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Book Review: Musorgsky & His Circle

By (November 29, 2013) One Comment

Musorgsky & His Circle: A Russian Musical AdventureMusorgsky-and-his-Circle
by Stephen Walsh
Knopf, 2013

Stephen Walsh, the world’s greatest writer on the life and music of Russian composer Igor Stravinsky, now turns his attention from a notoriously solitary genius of the 20th Century to a group of talented Russian composers in the 19th: Mily Balakirev, Cesar Cui, Alexander Borodin, Nikolay Rimsky-Korsakov, and Modest Musorgsky, who came to be known collectively as moguchaya kuchka, the Mighty Little Heap. Walsh’s new book, Musorgsky and His Circle, links the life stories of these five men – plus their various wives and friends and mentors – as an ultimately quite unexpectedly uplifting story of how friendship and shared passion can create an energy greater than the sum of its parts. Since Walsh is a very perceptive writer on the elusive ways of inspiration (you’d pretty much have to be, to write convincingly about Stravinsky), he’s excellent on how strange and electrifying that shared energy can be – and he has no illusions about its fragility:

Artistic circles, thought of as hives of creativity, rarely exist for more than brief periods, though they may survive much longer on a purely social level. As a rule they come together at times of shared artistic immaturity and when general ideas about the purpose of art or the forms of it ought to take predominate [sic] over the compelling urgency of individual work. Once the members of the circle get immersed in their own projects, the identity of the group will at best begin to blur, at worst become a source of tension and disagreement, of accusations of betrayal and disloyalty. Alas, the work of art is an unruly beast, deaf to the dictates of theory, ideology, even friendship; and the artist himself must either be its slave or become its victim.

His book, which is barely 400 pages but so densely researched it feels twice as hefty, has Musorgsky as its star, but Walsh still does an excellent job of capturing the very varied personalities that comprise the rest of the Heap – especially the harried Borodin, the only character in these pages who left me wanting to hear more, wanting even, outlandish hope, that Walsh might write a full-length biography of this criminally-underrated composer. As it is, the glimpses we get are all fascinating:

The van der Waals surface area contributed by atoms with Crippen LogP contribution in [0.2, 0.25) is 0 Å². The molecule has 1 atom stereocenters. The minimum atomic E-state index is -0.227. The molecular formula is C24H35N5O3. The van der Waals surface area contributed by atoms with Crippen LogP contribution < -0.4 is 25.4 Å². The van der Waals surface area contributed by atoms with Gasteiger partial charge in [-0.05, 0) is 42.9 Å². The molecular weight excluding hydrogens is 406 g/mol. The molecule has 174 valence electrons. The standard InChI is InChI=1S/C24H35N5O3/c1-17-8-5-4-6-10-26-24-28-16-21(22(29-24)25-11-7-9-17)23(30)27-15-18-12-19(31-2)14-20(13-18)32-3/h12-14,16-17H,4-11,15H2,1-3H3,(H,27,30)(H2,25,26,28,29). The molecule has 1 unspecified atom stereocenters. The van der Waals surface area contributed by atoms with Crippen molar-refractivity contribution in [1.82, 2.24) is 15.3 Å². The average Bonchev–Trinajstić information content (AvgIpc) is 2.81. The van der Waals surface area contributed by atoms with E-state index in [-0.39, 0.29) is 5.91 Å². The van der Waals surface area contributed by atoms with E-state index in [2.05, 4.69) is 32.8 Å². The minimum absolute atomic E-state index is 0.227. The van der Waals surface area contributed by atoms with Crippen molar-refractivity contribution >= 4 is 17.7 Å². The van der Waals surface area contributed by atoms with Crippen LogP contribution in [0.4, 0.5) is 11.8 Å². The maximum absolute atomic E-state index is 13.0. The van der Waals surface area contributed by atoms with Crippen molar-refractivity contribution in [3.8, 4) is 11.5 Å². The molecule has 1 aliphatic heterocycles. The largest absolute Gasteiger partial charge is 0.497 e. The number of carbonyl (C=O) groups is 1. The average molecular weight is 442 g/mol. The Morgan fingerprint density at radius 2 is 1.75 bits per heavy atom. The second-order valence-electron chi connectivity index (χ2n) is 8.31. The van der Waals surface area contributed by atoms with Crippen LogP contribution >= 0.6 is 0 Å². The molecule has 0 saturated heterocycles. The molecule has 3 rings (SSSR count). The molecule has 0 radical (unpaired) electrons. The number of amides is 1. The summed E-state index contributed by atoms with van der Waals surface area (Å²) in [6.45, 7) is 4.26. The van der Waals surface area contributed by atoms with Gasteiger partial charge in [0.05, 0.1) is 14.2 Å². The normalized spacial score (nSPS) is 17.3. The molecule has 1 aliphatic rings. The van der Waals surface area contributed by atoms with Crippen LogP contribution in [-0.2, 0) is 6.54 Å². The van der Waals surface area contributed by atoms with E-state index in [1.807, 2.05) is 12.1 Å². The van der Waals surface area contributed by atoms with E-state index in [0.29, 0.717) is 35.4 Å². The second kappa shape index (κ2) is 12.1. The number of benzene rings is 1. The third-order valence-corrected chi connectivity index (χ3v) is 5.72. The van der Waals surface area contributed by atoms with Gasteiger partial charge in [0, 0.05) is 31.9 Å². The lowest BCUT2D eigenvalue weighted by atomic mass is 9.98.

Borodin’s placid temperament was the one thing that enabled him to survive the circumstances of his working and married life for as long as he did. As a professor, he had to reconcile his research activities, like any modern university lecturer, with a heavy teaching load and a demanding administrative schedule. His wife, Yekaterina, charmed everyone she met and, according to Rimsky-Korsakov, “worshipped her husband’s [musical] talent.” But she did little to foster it. During her long absences in Moscow, visiting her mother or her doctors, her husband lived a bachelor life in St. Petersburg, trying his best to hold back the tidal waves of disorganization and overwork. When she returned to St. Petersburg, she would often have one or more relations to stay in their already dysfunctional flat.

But then, such a full-dress Borodin biography is unlikely, because Walsh is a pitiless estimator of the worth of his main characters, and he believes he’s picked his main main correctly. Magisterial summations like this one fill the pages of Musorgsky & His Circle, making it at once both a satisfying and an argument-starting reading experience:

From our distant point of view, we can distinguish the landmarks more clearly. They are not particularly numerous. Boris Gudonov stands out as a masterpiece by any reckoning, and a handful of other finished works by Musorgsky confirm the quality of his genius while hardly adding up to the rounded or consistent output of a great master. Borodin had a God-given talent, yet produced scarcely any completed work of the front rank: one symphony, a short tone poem, a pair of string quarters, and a few songs. Balakirev eventually wrote more, but only a single large-scale work, Tamara, plus two or three songs of unquestionable stature. Cui wrote a few operas and many salon pieces, all of which have faded – for the most part rightly. Only Rimsky-Korsakov produced what looks, on paper, like a respectable harvest of finished, high-quality music, most of which is still regularly played in Russia, though mostly unknown in the West.

Walsh is so evocative when describing the actual music created by these men that his book will win them new fans. And there’s something strangely pleasing about that.